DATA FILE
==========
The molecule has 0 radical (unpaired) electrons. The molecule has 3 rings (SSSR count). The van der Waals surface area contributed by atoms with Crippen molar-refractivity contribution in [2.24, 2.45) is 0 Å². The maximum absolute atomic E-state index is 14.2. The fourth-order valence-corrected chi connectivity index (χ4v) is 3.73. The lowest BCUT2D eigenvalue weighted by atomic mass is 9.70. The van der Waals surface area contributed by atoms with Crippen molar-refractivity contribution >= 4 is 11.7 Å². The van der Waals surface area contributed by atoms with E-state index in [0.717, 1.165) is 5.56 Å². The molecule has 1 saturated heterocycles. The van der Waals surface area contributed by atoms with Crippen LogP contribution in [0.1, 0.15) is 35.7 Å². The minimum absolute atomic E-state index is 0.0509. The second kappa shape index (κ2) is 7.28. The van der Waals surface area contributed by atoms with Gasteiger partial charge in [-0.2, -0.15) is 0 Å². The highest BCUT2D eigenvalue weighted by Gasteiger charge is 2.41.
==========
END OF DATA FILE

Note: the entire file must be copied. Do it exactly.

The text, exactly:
The molecule has 0 radical (unpaired) electrons. The molecule has 3 rings (SSSR count). The van der Waals surface area contributed by atoms with Crippen molar-refractivity contribution in [2.24, 2.45) is 0 Å². The maximum absolute atomic E-state index is 14.2. The fourth-order valence-corrected chi connectivity index (χ4v) is 3.73. The lowest BCUT2D eigenvalue weighted by atomic mass is 9.70. The van der Waals surface area contributed by atoms with Crippen molar-refractivity contribution >= 4 is 11.7 Å². The van der Waals surface area contributed by atoms with E-state index in [0.717, 1.165) is 5.56 Å². The molecule has 1 saturated heterocycles. The van der Waals surface area contributed by atoms with Crippen LogP contribution in [0.1, 0.15) is 35.7 Å². The minimum absolute atomic E-state index is 0.0509. The second kappa shape index (κ2) is 7.28. The van der Waals surface area contributed by atoms with Gasteiger partial charge in [-0.2, -0.15) is 0 Å². The highest BCUT2D eigenvalue weighted by Gasteiger charge is 2.41.